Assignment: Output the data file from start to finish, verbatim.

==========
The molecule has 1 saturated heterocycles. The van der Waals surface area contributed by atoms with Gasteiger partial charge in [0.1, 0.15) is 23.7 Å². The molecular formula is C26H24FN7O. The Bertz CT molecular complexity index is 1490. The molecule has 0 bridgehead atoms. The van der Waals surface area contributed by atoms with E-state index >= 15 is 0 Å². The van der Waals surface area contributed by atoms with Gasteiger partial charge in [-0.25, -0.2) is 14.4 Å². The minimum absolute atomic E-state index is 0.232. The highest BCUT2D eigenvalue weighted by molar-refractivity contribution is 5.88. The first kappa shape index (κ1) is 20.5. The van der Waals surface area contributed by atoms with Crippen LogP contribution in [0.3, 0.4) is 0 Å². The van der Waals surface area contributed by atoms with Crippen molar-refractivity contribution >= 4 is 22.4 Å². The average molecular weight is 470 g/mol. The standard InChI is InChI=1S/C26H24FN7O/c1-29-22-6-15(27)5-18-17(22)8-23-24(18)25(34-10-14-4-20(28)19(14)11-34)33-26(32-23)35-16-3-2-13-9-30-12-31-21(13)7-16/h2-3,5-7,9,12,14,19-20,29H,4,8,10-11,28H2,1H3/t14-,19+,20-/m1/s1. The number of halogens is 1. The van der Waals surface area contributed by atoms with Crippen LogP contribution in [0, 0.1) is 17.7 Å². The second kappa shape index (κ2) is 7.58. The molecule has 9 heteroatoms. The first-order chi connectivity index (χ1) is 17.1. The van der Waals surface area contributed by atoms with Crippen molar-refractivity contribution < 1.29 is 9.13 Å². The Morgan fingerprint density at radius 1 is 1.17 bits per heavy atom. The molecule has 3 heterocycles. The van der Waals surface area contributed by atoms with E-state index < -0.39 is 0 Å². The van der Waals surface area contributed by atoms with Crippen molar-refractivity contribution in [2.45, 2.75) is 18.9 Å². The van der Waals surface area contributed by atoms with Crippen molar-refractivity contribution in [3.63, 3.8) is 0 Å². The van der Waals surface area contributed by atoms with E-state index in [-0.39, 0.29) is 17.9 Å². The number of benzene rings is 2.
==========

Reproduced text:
The molecule has 1 saturated heterocycles. The van der Waals surface area contributed by atoms with Gasteiger partial charge in [0.1, 0.15) is 23.7 Å². The molecular formula is C26H24FN7O. The Bertz CT molecular complexity index is 1490. The molecule has 0 bridgehead atoms. The van der Waals surface area contributed by atoms with E-state index >= 15 is 0 Å². The van der Waals surface area contributed by atoms with Gasteiger partial charge in [-0.25, -0.2) is 14.4 Å². The minimum absolute atomic E-state index is 0.232. The highest BCUT2D eigenvalue weighted by molar-refractivity contribution is 5.88. The first kappa shape index (κ1) is 20.5. The van der Waals surface area contributed by atoms with Crippen LogP contribution in [0.3, 0.4) is 0 Å². The van der Waals surface area contributed by atoms with Crippen molar-refractivity contribution >= 4 is 22.4 Å². The average molecular weight is 470 g/mol. The standard InChI is InChI=1S/C26H24FN7O/c1-29-22-6-15(27)5-18-17(22)8-23-24(18)25(34-10-14-4-20(28)19(14)11-34)33-26(32-23)35-16-3-2-13-9-30-12-31-21(13)7-16/h2-3,5-7,9,12,14,19-20,29H,4,8,10-11,28H2,1H3/t14-,19+,20-/m1/s1. The number of halogens is 1. The van der Waals surface area contributed by atoms with Crippen LogP contribution in [0, 0.1) is 17.7 Å². The second kappa shape index (κ2) is 7.58. The molecule has 9 heteroatoms. The first-order chi connectivity index (χ1) is 17.1. The van der Waals surface area contributed by atoms with Crippen molar-refractivity contribution < 1.29 is 9.13 Å². The Morgan fingerprint density at radius 1 is 1.17 bits per heavy atom. The molecule has 3 heterocycles. The van der Waals surface area contributed by atoms with E-state index < -0.39 is 0 Å². The van der Waals surface area contributed by atoms with Crippen molar-refractivity contribution in [2.45, 2.75) is 18.9 Å². The van der Waals surface area contributed by atoms with Crippen molar-refractivity contribution in [3.63, 3.8) is 0 Å². The van der Waals surface area contributed by atoms with E-state index in [-0.39, 0.29) is 17.9 Å². The number of benzene rings is 2.